Scaling Back on Weight as a Measure of Patient Health

Yoni Freedhoff, MD


May 08, 2019

Yoni Freedhoff, MD

Back when he was a graduate student, my friend, Dr Travis Saunders, was a ridiculously active runner and cyclist who primarily ate home-cooked meals made from whole ingredients. Despite living a healthier lifestyle than what I'd venture 99.9% of us are, he was told at his yearly physical to "watch his weight," as he was approaching a BMI of 25 (the start of the medical descriptor "overweight").

In a similar interaction, a patient of mine told me about how she had lost more than 100 lb by maintaining a lifestyle of high physical activity and eating an unabashedly healthful diet. But after being weighed by her new family physician, she was quickly lectured about the risks of obesity and told that she ought to try exercising more and eating healthier.

Meanwhile, how many thin patients do you think have never had their physician explore the fact that their diets are made up primarily of ultra-processed and fast foods, and that their exercise is limited to changing the channel on the remote control or scrolling on their phones?

What Does a Scale Measure?

The problem in all of the cases above tracks back to faulty scale use, and perhaps it isn't all that surprising. When I was a medical student in the 1990s, I wasn't taught how to use a scale, and I'm betting that the same is true for most medical students today. Don't get me wrong; it's not that I think scales are complicated pieces of equipment, but after exclusively practicing obesity medicine for the past 15 years, I do think that their proper use is worth discussing.

Scales do measure the gravitational pull of Earth at a given moment in time. Scales don't measure the presence or absence of health, nor do they measure lifestyle or effort. And for patients, it's useful to note that scales don't measure happiness, success, or self-worth, either.

The only [noncommunicable disease] for which patients are judged if they don't...tackle it on their own is obesity.

Although weight is undeniably a risk factor for a host of medical comorbidities, especially at its extremes, it's not a guarantee that any of them will occur. And so the use of a scale to infer the presence or absence of health ignores the actual person standing on the scale.

Similarly, scales don't measure lifestyle. There are scads of patients with obesity doing all of those good things—exercising regularly, getting enough sleep, not smoking, cooking with whole ingredients, etc. Similarly, plenty of thin patients' lives are spent living on junk food, smoking, drinking to excess, and spending all of their off-hours binge-watching television and being inactive.

Relying on scales to measure things that they can't leads physicians to make assumptions that undermine the care and understanding of all of their patients, and is no doubt reflective of weight bias. This, in turn, has been shown to affect the quality of care for patients with obesity.[1]

By way of their interactions with healthcare professionals who judge them by their weight, patients with obesity may be less likely to seek medical attention, and their physicians may be less likely to thoroughly investigate differential diagnoses, communicate information, or consider treatment options beyond some variation of "eat less, move more"—advice that is about as useful and actionable as telling patients with depression to "just cheer up," or your accountant telling you to "buy low, sell high."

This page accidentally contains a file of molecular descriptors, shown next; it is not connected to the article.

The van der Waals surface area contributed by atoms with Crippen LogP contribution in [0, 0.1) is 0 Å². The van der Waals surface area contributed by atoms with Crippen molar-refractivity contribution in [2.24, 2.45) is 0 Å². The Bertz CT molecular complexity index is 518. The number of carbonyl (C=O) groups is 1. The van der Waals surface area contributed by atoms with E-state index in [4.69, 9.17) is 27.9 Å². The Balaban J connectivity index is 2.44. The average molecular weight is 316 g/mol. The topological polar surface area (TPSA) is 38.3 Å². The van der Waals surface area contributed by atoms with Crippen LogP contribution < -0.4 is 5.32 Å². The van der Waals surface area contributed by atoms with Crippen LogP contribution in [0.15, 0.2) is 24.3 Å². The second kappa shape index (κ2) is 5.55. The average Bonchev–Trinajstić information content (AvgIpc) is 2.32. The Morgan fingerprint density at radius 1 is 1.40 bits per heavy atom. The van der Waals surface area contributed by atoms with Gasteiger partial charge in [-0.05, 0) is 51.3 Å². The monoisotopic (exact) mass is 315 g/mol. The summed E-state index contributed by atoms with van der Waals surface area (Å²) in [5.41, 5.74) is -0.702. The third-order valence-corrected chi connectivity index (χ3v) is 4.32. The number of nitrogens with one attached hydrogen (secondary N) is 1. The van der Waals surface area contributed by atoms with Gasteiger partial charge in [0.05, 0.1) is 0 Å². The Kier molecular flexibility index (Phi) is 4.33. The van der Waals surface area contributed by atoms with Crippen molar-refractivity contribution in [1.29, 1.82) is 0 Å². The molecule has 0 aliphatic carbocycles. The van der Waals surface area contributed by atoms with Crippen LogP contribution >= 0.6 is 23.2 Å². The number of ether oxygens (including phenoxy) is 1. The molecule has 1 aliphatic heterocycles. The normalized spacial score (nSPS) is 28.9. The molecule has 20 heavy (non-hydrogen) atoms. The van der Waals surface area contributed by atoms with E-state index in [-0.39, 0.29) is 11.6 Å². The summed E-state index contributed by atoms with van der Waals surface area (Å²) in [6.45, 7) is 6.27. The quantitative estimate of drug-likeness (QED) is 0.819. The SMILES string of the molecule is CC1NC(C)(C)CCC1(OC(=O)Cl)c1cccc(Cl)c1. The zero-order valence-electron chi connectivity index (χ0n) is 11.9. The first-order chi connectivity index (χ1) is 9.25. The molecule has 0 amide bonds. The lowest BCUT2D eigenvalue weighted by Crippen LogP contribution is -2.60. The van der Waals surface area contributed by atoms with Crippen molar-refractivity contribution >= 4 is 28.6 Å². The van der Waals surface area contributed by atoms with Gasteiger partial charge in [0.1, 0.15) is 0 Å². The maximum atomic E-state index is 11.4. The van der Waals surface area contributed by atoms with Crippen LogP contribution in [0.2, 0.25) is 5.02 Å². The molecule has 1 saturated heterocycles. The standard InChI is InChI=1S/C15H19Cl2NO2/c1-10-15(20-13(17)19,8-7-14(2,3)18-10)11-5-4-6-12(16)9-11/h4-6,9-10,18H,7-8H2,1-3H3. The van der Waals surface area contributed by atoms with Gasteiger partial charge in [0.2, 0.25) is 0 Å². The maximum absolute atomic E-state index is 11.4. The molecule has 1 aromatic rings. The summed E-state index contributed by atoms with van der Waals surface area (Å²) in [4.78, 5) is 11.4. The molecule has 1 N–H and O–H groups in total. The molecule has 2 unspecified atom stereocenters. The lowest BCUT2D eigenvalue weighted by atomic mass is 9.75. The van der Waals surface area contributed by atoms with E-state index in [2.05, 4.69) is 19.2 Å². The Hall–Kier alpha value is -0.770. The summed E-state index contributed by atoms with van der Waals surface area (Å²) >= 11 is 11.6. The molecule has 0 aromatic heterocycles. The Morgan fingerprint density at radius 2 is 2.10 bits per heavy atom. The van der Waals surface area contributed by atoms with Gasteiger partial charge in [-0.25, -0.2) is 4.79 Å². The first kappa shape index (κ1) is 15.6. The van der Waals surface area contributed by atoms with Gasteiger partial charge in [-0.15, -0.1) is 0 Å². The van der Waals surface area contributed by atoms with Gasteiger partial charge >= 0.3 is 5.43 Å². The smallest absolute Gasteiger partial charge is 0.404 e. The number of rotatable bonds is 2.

Lifestyle and Privilege

Plainly put, weight should not be the factor that determines whether you discuss lifestyle factors with your patients. Lifestyle is to be discussed—using open-ended, unassuming questions—with all patients, as it affects health regardless of a person's weight while simultaneously not determining it.

In these discussions, it's also crucial to consider that intentional, perpetual, and unremitting behavior change in the name of health or the treatment/prevention of a noncommunicable disease requires a tremendous amount of privilege that a majority of people simply don't possess. For many people, time might be better spent working long hours to put food on the table and pay rent, or on caregiving responsibilities.

We definitely don't have the same 24 hours, and the inconvenient truth of healthy living is that it involves significant time and effort. Chronic pain, disability, poor mental health, or fatigue may make regular cooking and exercise unattainable luxuries in the face of very real and chronic challenges. The simple reality is that many patients' lives are or have been filled with hardships that knock healthy-living considerations way down the rungs of worthwhile pursuits.

I'll go further and say that even for those with all the privilege in the world, there is no rule that states that not exercising makes that patient any less worthy of a physician's respect and caring attention.

And here I'll point out that the vast majority of noncommunicable diseases are treatable or preventable by way of lifestyle changes, yet for the most part, the only one for which patients are judged if they don't succeed or try to tackle it on their own is obesity.

Our job as clinicians is to inform and advise our patients to the best of our ability of the various treatments—including lifestyle—that might improve or protect their health. What we should never do, however, is judge them on the basis of whether they follow our advice.

Medicine should never be about blame, and perhaps reflecting on what scales do and don't measure, as well as recognizing the reality that obesity is not unique among noncommunicable diseases that result from lifestyle factors, will help keep that important truth in sharper focus.

Follow Yoni Freedhoff on Twitter: @YoniFreedhoff

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